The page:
– waterproof
    Jul 25, 2019 at 16:42
  • consider doing len(df.index) instead.
    – PatrickT
    Nov 3, 2021 at 16:39

You can append a single row as a dictionary using the ignore_index option.

>>> f = pandas.DataFrame(data = {'Animal':['cow','horse'], 'Color':['blue', 'red']})
>>> f
  Animal Color
0    cow  blue
1  horse   red
>>> f.append({'Animal':'mouse', 'Color':'black'}, ignore_index=True)
  Animal  Color
0    cow   blue
1  horse    red
2  mouse  black
  • 47
    You might also mention that f.append(<stuff>) creates a new object, rather than simply appending to the current object in place, so if you're trying to append to a dataframe in a script, you need to say f = f.append(<stuff>)
    – Blairg23
    May 28, 2016 at 3:57
  • 2
    is there a way to do this in place?
    – lol
    Nov 8, 2016 at 3:48
  • 1
    @lol no. see github.com/pandas-dev/pandas/issues/2801 - the underlying arrays can't be extended so they have to be copied.
    – waterproof
    Jul 25, 2019 at 16:42
  • 1
    I prefer this method because it is very SQL-like (not dependent on indices semantically) and I use it whenever possible.
    – Gene M
    Jul 31, 2020 at 21:45

For efficient appending, see How to add an extra row to a pandas dataframe and Setting With Enlargement.

Add rows through loc/ix on non existing key index data. For example:

In [1]: se = pd.Series([1,2,3])

In [2]: se
0    1
1    2
2    3
dtype: int64

In [3]: se[5] = 5.

In [4]: se
0    1.0
1    2.0
2    3.0
5    5.0
dtype: float64


In [1]: dfi = pd.DataFrame(np.arange(6).reshape(3,2),
   .....:                 columns=['A','B'])

In [2]: dfi
   A  B
0  0  1
1  2  3
2  4  5

In [3]: dfi.loc[:,'C'] = dfi.loc[:,'A']

In [4]: dfi
   A  B  C
0  0  1  0
1  2  3  2
2  4  5  4
In [5]: dfi.loc[3] = 5

In [6]: dfi
   A  B  C
0  0  1  0
1  2  3  2
2  4  5  4
3  5  5  5
  • 1
    The users asked for implement (add a new row). Here we see how to add a row in a defined index or add a column. Feb 21, 2019 at 15:38
  • 1
    any benchmarks on how this works out compared to the dict method
    – PirateApp
    Mar 6, 2019 at 17:15
  • this is not efficient as it actually copies the entire DataFrame.
    – waterproof
    Jul 25, 2019 at 16:41

For the sake of a Pythonic way:

res = pd.DataFrame(columns=('lib', 'qty1', 'qty2'))
res = res.append([{'qty1':10.0}], ignore_index=True)

   lib  qty1  qty2
0  NaN  10.0   NaN

You can also build up a list of lists and convert it to a dataframe -

import pandas as pd

columns = ['i','double','square']
rows = []

for i in range(6):
    row = [i, i*2, i*i]

df = pd.DataFrame(rows, columns=columns)


    i   double  square
0   0   0   0
1   1   2   1
2   2   4   4
3   3   6   9
4   4   8   16
5   5   10  25

If you always want to add a new row at the end, use this:

df.loc[len(df)] = ['name5', 9, 0]
  • 1
    This presumes that the index of the dataframe is numbered AND that it is perfectly sequential. Using df.reset_index() could resolve this, but as it stands it may actually overwrite an existing row.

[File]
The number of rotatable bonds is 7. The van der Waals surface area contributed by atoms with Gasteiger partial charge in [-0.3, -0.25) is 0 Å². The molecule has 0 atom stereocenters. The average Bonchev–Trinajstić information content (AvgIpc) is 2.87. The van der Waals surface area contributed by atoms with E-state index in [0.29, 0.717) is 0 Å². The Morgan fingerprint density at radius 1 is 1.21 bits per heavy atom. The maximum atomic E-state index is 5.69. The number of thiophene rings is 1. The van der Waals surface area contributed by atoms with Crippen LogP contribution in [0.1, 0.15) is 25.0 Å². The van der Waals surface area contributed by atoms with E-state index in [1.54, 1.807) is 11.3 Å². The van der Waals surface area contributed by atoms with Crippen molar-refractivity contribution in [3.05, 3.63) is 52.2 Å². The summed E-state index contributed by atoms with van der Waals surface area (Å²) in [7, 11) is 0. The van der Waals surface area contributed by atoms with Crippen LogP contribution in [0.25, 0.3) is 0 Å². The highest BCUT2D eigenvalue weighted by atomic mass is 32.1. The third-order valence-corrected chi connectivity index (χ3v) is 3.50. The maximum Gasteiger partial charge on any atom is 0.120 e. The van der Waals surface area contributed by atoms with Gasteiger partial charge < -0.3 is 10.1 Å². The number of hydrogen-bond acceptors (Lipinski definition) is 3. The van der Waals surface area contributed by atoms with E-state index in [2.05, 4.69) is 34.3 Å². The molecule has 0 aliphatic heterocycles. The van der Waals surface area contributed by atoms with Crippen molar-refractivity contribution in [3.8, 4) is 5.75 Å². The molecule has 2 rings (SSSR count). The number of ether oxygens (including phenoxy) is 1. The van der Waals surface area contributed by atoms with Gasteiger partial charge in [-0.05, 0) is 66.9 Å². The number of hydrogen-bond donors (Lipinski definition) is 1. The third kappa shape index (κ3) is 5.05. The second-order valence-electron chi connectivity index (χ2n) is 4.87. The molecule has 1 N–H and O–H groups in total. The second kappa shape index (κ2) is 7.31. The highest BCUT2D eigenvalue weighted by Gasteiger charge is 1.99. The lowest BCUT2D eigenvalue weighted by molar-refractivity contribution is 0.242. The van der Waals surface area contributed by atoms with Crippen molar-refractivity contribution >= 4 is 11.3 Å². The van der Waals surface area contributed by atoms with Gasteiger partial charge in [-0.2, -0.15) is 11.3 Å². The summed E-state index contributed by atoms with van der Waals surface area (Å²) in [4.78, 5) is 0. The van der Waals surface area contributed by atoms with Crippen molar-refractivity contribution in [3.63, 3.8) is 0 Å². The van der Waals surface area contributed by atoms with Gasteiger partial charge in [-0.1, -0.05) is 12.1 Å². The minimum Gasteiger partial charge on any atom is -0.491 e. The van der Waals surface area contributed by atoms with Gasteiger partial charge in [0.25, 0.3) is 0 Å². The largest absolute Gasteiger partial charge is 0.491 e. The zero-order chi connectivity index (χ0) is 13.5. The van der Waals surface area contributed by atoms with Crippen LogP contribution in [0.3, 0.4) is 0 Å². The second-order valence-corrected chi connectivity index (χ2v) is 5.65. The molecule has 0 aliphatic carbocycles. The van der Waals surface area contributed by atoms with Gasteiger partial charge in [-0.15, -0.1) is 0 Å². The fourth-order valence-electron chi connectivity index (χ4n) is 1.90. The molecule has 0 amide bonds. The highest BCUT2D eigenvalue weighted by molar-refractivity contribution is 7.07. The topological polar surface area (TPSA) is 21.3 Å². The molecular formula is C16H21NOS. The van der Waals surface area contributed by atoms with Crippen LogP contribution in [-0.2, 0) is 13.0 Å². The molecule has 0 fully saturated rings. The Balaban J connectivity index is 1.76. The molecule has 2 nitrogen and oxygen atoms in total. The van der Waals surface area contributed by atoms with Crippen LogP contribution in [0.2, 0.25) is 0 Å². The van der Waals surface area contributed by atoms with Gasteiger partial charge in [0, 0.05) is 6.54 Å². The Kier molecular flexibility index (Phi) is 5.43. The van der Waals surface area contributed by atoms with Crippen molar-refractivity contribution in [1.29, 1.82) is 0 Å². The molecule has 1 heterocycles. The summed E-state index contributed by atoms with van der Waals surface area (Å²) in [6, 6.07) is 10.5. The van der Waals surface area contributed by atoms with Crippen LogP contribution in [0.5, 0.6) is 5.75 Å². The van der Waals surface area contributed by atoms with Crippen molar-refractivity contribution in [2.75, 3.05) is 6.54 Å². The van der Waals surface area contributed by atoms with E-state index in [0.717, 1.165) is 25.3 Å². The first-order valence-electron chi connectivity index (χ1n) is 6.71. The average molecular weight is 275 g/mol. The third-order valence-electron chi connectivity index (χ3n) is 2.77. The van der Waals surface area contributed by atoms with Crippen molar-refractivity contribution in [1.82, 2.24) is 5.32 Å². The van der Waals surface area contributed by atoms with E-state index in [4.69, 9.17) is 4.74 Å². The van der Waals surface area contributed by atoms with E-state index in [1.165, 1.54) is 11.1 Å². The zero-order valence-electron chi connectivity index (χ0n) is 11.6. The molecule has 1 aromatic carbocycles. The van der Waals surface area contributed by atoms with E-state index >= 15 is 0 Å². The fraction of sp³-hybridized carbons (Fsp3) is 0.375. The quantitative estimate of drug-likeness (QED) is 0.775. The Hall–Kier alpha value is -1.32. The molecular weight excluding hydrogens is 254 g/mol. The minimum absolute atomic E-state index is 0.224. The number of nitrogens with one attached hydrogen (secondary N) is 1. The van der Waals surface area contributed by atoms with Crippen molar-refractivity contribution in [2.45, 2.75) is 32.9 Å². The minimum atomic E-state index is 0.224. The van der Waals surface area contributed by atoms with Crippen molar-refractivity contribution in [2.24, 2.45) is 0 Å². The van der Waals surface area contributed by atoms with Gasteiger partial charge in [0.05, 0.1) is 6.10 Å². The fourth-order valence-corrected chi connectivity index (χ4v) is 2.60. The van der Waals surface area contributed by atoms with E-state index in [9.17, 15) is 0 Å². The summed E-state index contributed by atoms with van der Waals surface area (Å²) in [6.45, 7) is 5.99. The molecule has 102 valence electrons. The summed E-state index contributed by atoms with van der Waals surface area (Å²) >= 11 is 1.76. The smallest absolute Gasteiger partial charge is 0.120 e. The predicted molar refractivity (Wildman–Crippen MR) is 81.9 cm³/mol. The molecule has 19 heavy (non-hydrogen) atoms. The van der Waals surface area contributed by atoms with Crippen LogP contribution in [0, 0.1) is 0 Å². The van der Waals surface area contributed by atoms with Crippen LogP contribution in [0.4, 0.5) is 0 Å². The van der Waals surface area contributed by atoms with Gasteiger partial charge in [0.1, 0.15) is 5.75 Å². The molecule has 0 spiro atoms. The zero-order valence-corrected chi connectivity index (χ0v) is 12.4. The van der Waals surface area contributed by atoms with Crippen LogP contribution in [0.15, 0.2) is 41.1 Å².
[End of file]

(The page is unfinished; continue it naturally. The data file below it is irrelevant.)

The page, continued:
– autonopy
    Jul 20, 2022 at 18:13

I figured out a simple and nice way:

>>> df
     A  B  C
one  1  2  3
>>> df.loc["two"] = [4,5,6]
>>> df
     A  B  C
one  1  2  3
two  4  5  6

Note the caveat with performance as noted in the comments.

  • 3
    Note that this will copy the entire DataFrame under the hood. The underlying arrays can't be extended so they have to be copied.
    – waterproof
    Jul 25, 2019 at 16:43

Instead of a list of dictionaries as in ShikharDua's answer (row-based), we can also represent our table as a dictionary of lists (column-based), where each list stores one column (in row-order), given we know our columns beforehand. At the end we construct our DataFrame once.

In both cases, the dictionary keys are always the column names. Row order is stored implicitly as order in a list. For c columns and n rows, this uses one dictionary of c lists (of length n), versus one list of n dictionaries (with c entries). The list-of-dictionaries method has each dictionary storing all keys redundantly and requires creating a new dictionary for every row. Here we only append to lists, which overall is the same time complexity (adding entries to list and dictionary are both amortized constant time) but may have less time and space overhead due to lists being simpler than dictionaries.

# Current data
data = {"Animal":["cow", "horse"], "Color":["blue", "red"]}

# Adding a new row (be careful to ensure every column gets another value)

# At the end, construct our DataFrame
df = pd.DataFrame(data)
#   Animal  Color
# 0    cow   blue
# 1  horse    red
# 2  mouse  black
  • I found this method to be the most convenient to use, as you never have to worry about column order when appending new values.
    – Shajirr
    Jul 16, 2023 at 14:19

This is not an answer to the OP question, but a toy example to illustrate ShikharDua's answer which I found very useful.

While this fragment is trivial, in the actual data I had 1,000s of rows, and many columns, and I wished to be able to group by different columns and then perform the statistics below for more than one target column. So having a reliable method for building the data frame one row at a time was a great convenience. Thank you ShikharDua!